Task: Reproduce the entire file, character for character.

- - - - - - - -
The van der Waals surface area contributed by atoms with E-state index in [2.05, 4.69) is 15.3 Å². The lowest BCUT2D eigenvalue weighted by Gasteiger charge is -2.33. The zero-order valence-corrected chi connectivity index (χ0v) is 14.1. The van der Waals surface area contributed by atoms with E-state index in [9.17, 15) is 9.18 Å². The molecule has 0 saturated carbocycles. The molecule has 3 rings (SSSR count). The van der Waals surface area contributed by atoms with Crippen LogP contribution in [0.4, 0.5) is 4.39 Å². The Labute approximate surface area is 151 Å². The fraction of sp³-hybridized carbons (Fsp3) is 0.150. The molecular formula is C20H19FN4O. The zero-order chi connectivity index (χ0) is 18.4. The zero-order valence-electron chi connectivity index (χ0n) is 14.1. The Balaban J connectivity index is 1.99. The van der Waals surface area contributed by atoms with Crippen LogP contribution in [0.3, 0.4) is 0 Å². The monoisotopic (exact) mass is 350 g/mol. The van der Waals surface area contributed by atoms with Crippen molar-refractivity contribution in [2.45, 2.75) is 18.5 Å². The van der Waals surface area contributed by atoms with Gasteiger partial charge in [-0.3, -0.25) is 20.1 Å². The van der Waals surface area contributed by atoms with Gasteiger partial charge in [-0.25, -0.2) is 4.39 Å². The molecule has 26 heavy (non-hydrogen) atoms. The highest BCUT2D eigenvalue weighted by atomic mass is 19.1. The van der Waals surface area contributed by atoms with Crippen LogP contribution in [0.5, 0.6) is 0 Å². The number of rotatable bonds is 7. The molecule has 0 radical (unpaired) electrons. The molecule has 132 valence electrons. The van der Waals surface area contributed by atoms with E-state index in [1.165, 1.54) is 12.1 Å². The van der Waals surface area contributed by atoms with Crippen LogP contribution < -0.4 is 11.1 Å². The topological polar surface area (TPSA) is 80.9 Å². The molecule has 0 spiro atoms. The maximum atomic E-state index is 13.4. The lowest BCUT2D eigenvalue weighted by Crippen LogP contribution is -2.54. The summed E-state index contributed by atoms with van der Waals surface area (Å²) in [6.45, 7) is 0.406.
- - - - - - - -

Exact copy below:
The van der Waals surface area contributed by atoms with E-state index in [2.05, 4.69) is 15.3 Å². The lowest BCUT2D eigenvalue weighted by Gasteiger charge is -2.33. The zero-order valence-corrected chi connectivity index (χ0v) is 14.1. The van der Waals surface area contributed by atoms with E-state index in [9.17, 15) is 9.18 Å². The molecule has 0 saturated carbocycles. The molecule has 3 rings (SSSR count). The van der Waals surface area contributed by atoms with Crippen LogP contribution in [0.4, 0.5) is 4.39 Å². The Labute approximate surface area is 151 Å². The fraction of sp³-hybridized carbons (Fsp3) is 0.150. The molecular formula is C20H19FN4O. The zero-order chi connectivity index (χ0) is 18.4. The zero-order valence-electron chi connectivity index (χ0n) is 14.1. The Balaban J connectivity index is 1.99. The van der Waals surface area contributed by atoms with Crippen LogP contribution in [0.3, 0.4) is 0 Å². The monoisotopic (exact) mass is 350 g/mol. The van der Waals surface area contributed by atoms with Crippen molar-refractivity contribution in [2.45, 2.75) is 18.5 Å². The van der Waals surface area contributed by atoms with Gasteiger partial charge in [-0.3, -0.25) is 20.1 Å². The van der Waals surface area contributed by atoms with Gasteiger partial charge in [-0.25, -0.2) is 4.39 Å². The molecule has 26 heavy (non-hydrogen) atoms. The highest BCUT2D eigenvalue weighted by atomic mass is 19.1. The van der Waals surface area contributed by atoms with Crippen LogP contribution in [0.5, 0.6) is 0 Å². The number of rotatable bonds is 7. The molecule has 0 radical (unpaired) electrons. The molecule has 132 valence electrons. The van der Waals surface area contributed by atoms with E-state index in [1.165, 1.54) is 12.1 Å². The van der Waals surface area contributed by atoms with Crippen LogP contribution < -0.4 is 11.1 Å². The topological polar surface area (TPSA) is 80.9 Å². The molecule has 0 spiro atoms. The maximum atomic E-state index is 13.4. The lowest BCUT2D eigenvalue weighted by Crippen LogP contribution is -2.54. The summed E-state index contributed by atoms with van der Waals surface area (Å²) in [6.45, 7) is 0.406.